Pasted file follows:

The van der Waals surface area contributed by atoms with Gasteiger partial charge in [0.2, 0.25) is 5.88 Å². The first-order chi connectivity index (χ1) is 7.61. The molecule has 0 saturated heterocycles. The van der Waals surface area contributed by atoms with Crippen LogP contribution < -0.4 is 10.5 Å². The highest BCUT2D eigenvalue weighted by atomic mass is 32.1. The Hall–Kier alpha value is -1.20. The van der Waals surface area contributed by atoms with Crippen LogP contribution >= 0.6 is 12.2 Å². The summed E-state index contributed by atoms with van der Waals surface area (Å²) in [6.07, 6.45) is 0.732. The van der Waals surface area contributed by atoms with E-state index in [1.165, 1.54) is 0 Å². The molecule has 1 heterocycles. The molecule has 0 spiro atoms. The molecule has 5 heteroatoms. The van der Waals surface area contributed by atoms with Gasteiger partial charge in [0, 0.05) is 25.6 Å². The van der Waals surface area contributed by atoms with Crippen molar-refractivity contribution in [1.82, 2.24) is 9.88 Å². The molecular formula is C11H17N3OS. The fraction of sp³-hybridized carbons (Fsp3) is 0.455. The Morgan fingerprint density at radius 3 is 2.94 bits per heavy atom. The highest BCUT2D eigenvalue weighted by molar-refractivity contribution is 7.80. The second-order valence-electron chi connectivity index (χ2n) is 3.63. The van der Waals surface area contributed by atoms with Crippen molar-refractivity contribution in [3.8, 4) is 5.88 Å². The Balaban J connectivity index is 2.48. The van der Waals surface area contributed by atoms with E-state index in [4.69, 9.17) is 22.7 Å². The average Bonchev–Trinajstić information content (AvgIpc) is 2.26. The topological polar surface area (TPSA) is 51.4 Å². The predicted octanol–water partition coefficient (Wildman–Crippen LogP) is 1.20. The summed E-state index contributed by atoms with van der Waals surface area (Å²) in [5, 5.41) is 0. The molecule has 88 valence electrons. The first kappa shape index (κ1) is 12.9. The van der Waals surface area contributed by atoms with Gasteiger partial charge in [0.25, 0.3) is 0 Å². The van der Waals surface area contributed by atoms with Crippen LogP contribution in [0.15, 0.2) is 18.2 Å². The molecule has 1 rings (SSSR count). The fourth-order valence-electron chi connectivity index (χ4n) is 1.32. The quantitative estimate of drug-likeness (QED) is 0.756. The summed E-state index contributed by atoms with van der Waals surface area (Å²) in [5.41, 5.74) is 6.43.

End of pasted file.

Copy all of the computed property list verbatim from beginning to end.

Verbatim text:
The van der Waals surface area contributed by atoms with Gasteiger partial charge in [0.2, 0.25) is 5.88 Å². The first-order chi connectivity index (χ1) is 7.61. The molecule has 0 saturated heterocycles. The van der Waals surface area contributed by atoms with Crippen LogP contribution < -0.4 is 10.5 Å². The highest BCUT2D eigenvalue weighted by atomic mass is 32.1. The Hall–Kier alpha value is -1.20. The van der Waals surface area contributed by atoms with Crippen LogP contribution >= 0.6 is 12.2 Å². The summed E-state index contributed by atoms with van der Waals surface area (Å²) in [6.07, 6.45) is 0.732. The van der Waals surface area contributed by atoms with E-state index in [1.165, 1.54) is 0 Å². The molecule has 1 heterocycles. The molecule has 0 spiro atoms. The molecule has 5 heteroatoms. The van der Waals surface area contributed by atoms with Gasteiger partial charge in [0, 0.05) is 25.6 Å². The van der Waals surface area contributed by atoms with Crippen molar-refractivity contribution in [1.82, 2.24) is 9.88 Å². The molecular formula is C11H17N3OS. The fraction of sp³-hybridized carbons (Fsp3) is 0.455. The Morgan fingerprint density at radius 3 is 2.94 bits per heavy atom. The highest BCUT2D eigenvalue weighted by molar-refractivity contribution is 7.80. The second-order valence-electron chi connectivity index (χ2n) is 3.63. The van der Waals surface area contributed by atoms with Crippen molar-refractivity contribution in [3.8, 4) is 5.88 Å². The Balaban J connectivity index is 2.48. The van der Waals surface area contributed by atoms with E-state index in [4.69, 9.17) is 22.7 Å². The average Bonchev–Trinajstić information content (AvgIpc) is 2.26. The topological polar surface area (TPSA) is 51.4 Å². The predicted octanol–water partition coefficient (Wildman–Crippen LogP) is 1.20. The summed E-state index contributed by atoms with van der Waals surface area (Å²) in [5, 5.41) is 0. The molecule has 88 valence electrons. The first kappa shape index (κ1) is 12.9. The van der Waals surface area contributed by atoms with Gasteiger partial charge in [0.25, 0.3) is 0 Å². The van der Waals surface area contributed by atoms with Crippen LogP contribution in [0.15, 0.2) is 18.2 Å². The molecule has 1 rings (SSSR count). The fourth-order valence-electron chi connectivity index (χ4n) is 1.32. The quantitative estimate of drug-likeness (QED) is 0.756. The summed E-state index contributed by atoms with van der Waals surface area (Å²) in [5.41, 5.74) is 6.43.